Axe hangs over Morrison’s legacy as government gets serious before budget


Slashing budget deficits have long been cast as a Treasurer’s reason for being.

But Jim Chalmers was muted after announcing a 60 per cent reduction on Tuesday.

Record-low unemployment means less COVID-19 support payments, while the war in Ukraine has sent the price of global commodities, and government royalty revenues surging. Which combines to about $50 billion.

But Dr Chalmers said that left room only for a “standard bread and butter budget”, citing the need to make room for fiscal “pressure”.

He and Finance Minister Katy Gallagher repeated that 17 times in the course of a press conference.

Warnings about the dire state of the books are pretty close to the oldest trick in the post-election playbook, used for everything from a mandatory lowering of expectations to a radical scaling back of election promises.

Former Treasury official and veteran economic journalist Peter Martin noted that Tuesday’s presser was held to mark the dubious occasion that the official pre-budget figures were just one week away.

“Jim Chalmers is a student of the budget tradition of expectations management,” the visiting fellow at ANU’s Crawford School said.

But Senator Gallagher was dead serious when she made the extraordinary statement that every single policy that announced by the Coalition in March in its final budget was up for review.

“We’re looking at them all, all of those commitments line by line,” she said. “We’re going through due process.”

The government had long flagged a review of Coalition rorts and waste, but those terms are well-worn parts of the Canberra budget script.

The asterisk next to a year of programs is a stunning rebuke to the Morrison government’s legacy but reflects a seriousness that is maintained behind closed doors.

The New Daily has confirmed that the secretive committee holding spending review sessions of eight hours or longer is meeting at unusual frequency – twice a week.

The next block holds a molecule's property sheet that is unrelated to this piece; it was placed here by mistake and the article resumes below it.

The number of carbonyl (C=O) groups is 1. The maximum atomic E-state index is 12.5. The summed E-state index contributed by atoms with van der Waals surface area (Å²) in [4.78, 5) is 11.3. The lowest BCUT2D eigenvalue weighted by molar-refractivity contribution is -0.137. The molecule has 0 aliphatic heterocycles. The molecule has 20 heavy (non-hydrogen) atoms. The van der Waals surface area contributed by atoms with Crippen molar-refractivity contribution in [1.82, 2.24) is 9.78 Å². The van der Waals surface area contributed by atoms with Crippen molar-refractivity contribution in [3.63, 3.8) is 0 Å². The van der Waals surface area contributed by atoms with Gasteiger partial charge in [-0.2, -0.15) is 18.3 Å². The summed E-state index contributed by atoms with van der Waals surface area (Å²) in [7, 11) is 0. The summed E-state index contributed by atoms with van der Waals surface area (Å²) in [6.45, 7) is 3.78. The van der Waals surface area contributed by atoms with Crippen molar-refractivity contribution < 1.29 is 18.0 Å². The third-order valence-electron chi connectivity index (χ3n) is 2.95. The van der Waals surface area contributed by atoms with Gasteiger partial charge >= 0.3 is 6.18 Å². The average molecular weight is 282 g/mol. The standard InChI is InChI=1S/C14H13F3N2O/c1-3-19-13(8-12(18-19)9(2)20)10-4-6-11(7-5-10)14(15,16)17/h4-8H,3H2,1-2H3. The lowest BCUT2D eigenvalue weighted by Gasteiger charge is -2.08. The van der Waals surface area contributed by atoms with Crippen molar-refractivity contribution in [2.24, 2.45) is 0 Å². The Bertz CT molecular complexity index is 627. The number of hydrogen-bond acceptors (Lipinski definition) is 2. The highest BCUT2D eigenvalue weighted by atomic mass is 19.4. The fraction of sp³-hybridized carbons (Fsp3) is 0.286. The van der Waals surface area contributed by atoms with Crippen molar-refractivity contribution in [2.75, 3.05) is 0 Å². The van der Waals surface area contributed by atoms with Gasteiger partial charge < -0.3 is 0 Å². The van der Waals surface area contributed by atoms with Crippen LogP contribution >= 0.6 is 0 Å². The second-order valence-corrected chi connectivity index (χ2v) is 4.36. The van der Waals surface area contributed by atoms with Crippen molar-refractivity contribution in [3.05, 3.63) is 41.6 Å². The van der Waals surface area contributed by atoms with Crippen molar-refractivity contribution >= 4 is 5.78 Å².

The cancellation of an $18 million grant to the physically non-existent charity that the Governor-General had lobbied for was one of many line-by-line decisions. It was announced recently only because of a public outcry.

What else has been axed is yet to be announced.

The discovery of what seems to be a simple accounting error revealed on Tuesday is another attack on the Coalition’s competence.

Some $5.5 billion worth of programs included across the March budget, ranging from flood and pandemic recovery costs to a closing the gap initiative for Indigenous disadvantage.

This was not the application of rhetoric to a change in forecasts, fiddled assumptions or a blowout in program costs but shoddy work.

The Coalition went hard during the election campaign’s dying days and attacked Labor for not being upfront about its costings.

When they were released, at the usual time, the Coalition made the most of the extra $7.5 billion that would be added to the deficit under a Labor government.

“They’re admitting higher deficits,” then finance minister Simon Birmingham said.

“But it’s what’s not in this document, that is perhaps even scarier and riskier for the Australian economy and for Australians, who rely on a government with competent economic management”.

Senator Birmingham and his successor as the opposition’s finance spokesperson, Jane Hume, did not answer questions on Tuesday.

Paul Keating’s discovery of a similar blowout in 1983 was a chance to cut back government spending and stamp Treasury authority on the aspirations of fellow MPs.

But unusually for a budget review committee – which is usually a razor gang numbering a handful or on a similar committee in the Morrison years, one – an unwieldy nine MPs are sitting until late into the night with the ruler.

“They need to make way for a bucketload of expenditure,” Martin said.

Labor faces a structural deficit and blowouts in defence, aged care and the NDIS.

Its MPs are meeting in earnest to broker a consensus approach to a miserliness it believes is the new normal, as long as government expenditures and taxation keep drifting apart.

But the government that has committed to holding to a promise to keep Stage 3 tax cuts is not passing up the time-honoured budget tradition of setting expectations about the difficult decisions that must (eventually) come next.

“There are multiple opportunities in multiple budgets, over the course of the next three years or so, for us to properly engage the people in a proper national conversation about the services that we provide, and how we fund them,” Dr Chalmers said.

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